Motion picture studios usually hold back films from video-on-demand services until at least a month after the DVD release. This, their thinking goes, will prevent VOD from cannibalizing the sales of discs — the content owner’s most profitable medium.
A new study, however, turns that thinking on its head. Forrester Research found that contrary to conventional wisdom, on-demand movies hardly affect DVD sales at all.
In households where a member watched an on-demand film, the family bought essentially the same number of DVDs. To be precise, the household purchased only one percent fewer DVDs, which comes to one-tenth of a single DVD in a year.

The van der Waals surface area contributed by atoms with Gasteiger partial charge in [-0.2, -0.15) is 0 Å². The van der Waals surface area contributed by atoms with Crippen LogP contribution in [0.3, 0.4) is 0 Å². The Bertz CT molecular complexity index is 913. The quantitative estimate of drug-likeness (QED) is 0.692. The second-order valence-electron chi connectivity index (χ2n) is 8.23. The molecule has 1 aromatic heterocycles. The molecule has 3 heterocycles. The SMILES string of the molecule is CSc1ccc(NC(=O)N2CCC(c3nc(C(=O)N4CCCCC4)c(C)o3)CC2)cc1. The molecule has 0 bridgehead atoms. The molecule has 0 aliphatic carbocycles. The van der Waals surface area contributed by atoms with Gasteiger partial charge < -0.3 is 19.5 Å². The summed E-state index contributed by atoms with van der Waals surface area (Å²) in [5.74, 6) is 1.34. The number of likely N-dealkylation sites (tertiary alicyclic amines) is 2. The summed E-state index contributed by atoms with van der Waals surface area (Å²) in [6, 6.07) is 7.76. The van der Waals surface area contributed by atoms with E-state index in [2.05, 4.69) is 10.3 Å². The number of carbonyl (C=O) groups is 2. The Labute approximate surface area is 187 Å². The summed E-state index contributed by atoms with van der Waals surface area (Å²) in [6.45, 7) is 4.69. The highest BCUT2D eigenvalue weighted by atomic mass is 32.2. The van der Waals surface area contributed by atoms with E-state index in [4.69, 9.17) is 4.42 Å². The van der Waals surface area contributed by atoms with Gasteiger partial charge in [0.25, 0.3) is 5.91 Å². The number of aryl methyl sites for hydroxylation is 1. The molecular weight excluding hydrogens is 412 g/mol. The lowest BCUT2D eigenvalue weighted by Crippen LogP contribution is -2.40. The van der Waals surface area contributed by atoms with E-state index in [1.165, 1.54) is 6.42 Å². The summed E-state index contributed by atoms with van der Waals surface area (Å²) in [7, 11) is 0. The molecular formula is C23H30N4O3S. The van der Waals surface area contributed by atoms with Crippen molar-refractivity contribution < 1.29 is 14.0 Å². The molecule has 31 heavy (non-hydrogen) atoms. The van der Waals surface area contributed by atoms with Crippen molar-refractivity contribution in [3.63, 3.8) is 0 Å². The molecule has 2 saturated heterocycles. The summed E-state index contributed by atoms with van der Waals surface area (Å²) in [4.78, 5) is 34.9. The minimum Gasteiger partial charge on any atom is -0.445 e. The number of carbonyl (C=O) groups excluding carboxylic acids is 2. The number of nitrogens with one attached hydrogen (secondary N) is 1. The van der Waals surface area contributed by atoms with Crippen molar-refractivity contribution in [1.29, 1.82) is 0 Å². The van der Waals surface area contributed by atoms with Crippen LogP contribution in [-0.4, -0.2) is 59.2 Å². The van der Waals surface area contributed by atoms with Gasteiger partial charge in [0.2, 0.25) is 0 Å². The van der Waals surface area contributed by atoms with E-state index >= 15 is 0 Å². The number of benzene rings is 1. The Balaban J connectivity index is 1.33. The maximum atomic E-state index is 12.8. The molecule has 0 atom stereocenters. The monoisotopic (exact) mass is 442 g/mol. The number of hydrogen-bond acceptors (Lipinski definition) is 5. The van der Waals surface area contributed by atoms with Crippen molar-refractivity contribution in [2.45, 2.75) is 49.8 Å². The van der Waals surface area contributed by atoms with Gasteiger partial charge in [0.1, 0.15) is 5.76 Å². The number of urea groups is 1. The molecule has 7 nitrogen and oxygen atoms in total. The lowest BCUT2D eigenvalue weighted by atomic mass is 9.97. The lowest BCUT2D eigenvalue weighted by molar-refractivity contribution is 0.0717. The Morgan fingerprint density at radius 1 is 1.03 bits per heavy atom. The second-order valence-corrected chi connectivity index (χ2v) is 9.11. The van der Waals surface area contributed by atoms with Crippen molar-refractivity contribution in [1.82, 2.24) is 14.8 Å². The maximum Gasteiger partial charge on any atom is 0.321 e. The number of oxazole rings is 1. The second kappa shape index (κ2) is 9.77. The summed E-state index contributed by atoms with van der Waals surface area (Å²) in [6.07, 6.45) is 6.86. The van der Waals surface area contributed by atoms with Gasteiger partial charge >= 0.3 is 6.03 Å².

“Just because it’s available on demand and they can see it once doesn’t mean they no longer want to purchase it,” Josh Bernoff, an analyst at Forrester, told The New York Times.
However, the reverse was true for DVD rentals. VOD users told researchers they rented about 11 percent fewer movies on DVD.
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